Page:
National Geographic : 1950 Dec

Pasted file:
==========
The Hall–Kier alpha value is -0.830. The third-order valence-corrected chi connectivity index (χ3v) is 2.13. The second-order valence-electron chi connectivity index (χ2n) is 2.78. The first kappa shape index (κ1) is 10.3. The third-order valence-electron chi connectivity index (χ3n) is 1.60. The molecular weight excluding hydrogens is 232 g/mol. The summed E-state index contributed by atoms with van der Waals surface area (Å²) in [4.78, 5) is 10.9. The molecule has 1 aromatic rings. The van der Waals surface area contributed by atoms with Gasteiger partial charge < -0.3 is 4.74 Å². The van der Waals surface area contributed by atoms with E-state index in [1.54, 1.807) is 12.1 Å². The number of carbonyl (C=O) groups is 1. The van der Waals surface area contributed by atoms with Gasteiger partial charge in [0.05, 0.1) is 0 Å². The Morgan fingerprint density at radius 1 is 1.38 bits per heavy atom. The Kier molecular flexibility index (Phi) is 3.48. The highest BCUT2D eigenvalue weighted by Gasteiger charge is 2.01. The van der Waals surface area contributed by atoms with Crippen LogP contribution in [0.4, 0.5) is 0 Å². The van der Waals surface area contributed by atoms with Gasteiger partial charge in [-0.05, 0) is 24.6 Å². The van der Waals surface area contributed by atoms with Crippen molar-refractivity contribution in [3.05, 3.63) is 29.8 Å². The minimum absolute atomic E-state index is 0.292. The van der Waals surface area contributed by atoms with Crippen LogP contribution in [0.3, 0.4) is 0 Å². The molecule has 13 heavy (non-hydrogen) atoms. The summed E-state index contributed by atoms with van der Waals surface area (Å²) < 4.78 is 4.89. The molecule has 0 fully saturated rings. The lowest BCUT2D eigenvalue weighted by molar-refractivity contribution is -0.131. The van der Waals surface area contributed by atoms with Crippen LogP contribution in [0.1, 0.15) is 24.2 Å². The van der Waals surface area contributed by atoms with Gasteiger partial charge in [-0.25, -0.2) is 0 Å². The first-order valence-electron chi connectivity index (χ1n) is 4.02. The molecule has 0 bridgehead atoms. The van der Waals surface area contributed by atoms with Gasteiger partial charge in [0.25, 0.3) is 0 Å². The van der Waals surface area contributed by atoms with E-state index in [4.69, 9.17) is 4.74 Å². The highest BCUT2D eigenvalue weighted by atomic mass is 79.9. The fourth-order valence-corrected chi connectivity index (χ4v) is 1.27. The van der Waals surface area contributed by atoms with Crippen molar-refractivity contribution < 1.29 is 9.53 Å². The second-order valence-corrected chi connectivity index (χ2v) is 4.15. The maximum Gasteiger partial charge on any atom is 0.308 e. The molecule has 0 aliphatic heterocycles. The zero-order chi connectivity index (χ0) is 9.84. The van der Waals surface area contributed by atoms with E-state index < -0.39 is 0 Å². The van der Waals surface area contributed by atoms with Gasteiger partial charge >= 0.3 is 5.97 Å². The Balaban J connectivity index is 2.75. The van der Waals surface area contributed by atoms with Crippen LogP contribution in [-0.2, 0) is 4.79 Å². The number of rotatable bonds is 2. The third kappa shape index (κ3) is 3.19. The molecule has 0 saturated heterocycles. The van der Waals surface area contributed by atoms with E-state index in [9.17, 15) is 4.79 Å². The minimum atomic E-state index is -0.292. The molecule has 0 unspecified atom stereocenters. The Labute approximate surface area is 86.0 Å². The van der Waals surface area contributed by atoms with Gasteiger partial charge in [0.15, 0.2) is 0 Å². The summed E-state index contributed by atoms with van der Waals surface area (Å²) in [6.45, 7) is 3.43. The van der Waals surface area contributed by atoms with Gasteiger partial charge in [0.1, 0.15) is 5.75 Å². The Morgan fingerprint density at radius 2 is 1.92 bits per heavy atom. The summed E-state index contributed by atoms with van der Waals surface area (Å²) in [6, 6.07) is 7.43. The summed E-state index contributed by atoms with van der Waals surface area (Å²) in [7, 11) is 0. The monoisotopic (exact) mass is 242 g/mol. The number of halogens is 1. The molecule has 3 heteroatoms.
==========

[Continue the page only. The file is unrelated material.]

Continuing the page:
Mid-Century Holland Builds Her Future By SYDNEY CLARK A THE big air liner circled to land on Amsterdam's Schiphol field, where I had previously come to earth several times before and since the war, I peered below, trying to glimpse the condition of this field which had been utterly devastated by the ravages of war. When I stepped from the plane, I promptly saw how energetic is this country, the Nether lands, which we inaccurately call "Holland." In the spring of 1945, when the war ended, Schiphol was a ruin, seemingly lost to the world of transportation. Literally nothing was left of it except a fantastic mass of rubble and bomb craters. Within two months the Port Authority of Amsterdam and the KLM (Royal Dutch Air lines) had cleared the area, established a few temporary runways, and erected on the field a wooden town of offices and workshops around a central stem called Liberty Street. From Shanty Town to Modern Airport At the time of my first postwar landing, in the spring of 1948, Schiphol still seemed a shanty town, though roaring with activity. Then began the flow of Marshall Plan funds and materials to back the country's own enormous energies. Courage, drive, resourcefulness, vision-by any word the spirit of the Netherlands is a force in the Western World. To see that spirit in action is an experience. And nowhere is it better exemplified than here on Schiphol field. Today the wooden town is largely replaced by a gleaming one of steel, concrete, and glass. There are 11 large hangars (one named "Wil bur and Orville Wright"); workshops where 6,000 skilled mechanics and technicians serv ice the air fleets of Holland and of foreign operators; a nearly-million-dollar engine test stand; and a station building with a hand some restaurant and a roof cafe. A thousand persons can eat, and very well, in Schiphol at one time, but these facilities are already too small, for on big days there are sometimes 10,000 visitors, besides 2,000 passengers coming and going. "Schiphol is my window to the world," says Albert Plesman, KLM's founder and presi dent. But a window is a two-way thing, and this one has been my window to the Dutch spirit. Ten million persons now live behind this window, within the small house of Holland (map, page 752), and therein lies an al most frightening challenge to the nation. The 10,000,000 mark was passed late in 1949, though before the war the nation numbered only about nine million, and a century ago three million. In the decade of the 1930's it was fashion able to worry about the probable early decline of the population. Now the worry, real and acute, is quite the other way around, for it is feared that in 15 to 20 years there will be 12 million in this congested dwelling place. By enormous labor and expense the nation is adding a bit of land here and there, taken from the resentful sea, but these small ad ditions cannot solve the problem. Holland is scarcely larger than Maryland; yet it has about five times the population, though Maryland is one of our more densely populated States. The country's birth rate is three times its death rate. Statistical life ex pectancy is just under seventy years, among the highest in the world. At Kinderdijk in South Holland I entered an old windmill. Its wings are now stilled, as are many others in Holland, because of the far greater effectiveness of electric pumps. A stout woman greeted me in stoutest Dutch, and I could catch scarcely a word of what she was saying; but I caught her smile of welcome, a warm one. Old Windmill Houses Family of 12 Children and more children, all from the same mold, with blue eyes and unruly straw colored hair, swarmed about her. There were 10 of these youngsters; with the mother and the laborer-father they were living in the mill by government arrangement. Members of the family took me to every part of their novel windmill home, showing me the odd dwelling contrivances, such as recessed beds, crescent shelves, improvised chairs, and ladder-stairs. They showed me, too, that the mill could still work if war should come again and shut off electric power. This Kinderdijk home was an illustrated lecture on Holland's desperate housing short age. Holland has two obvious ways to attack her chronic problem of congestion, cruelly increased by the dwelling casualties of war. One is industrial advancement, with new thousands of city flats (page 749). The other is land-land and more land-for farming families.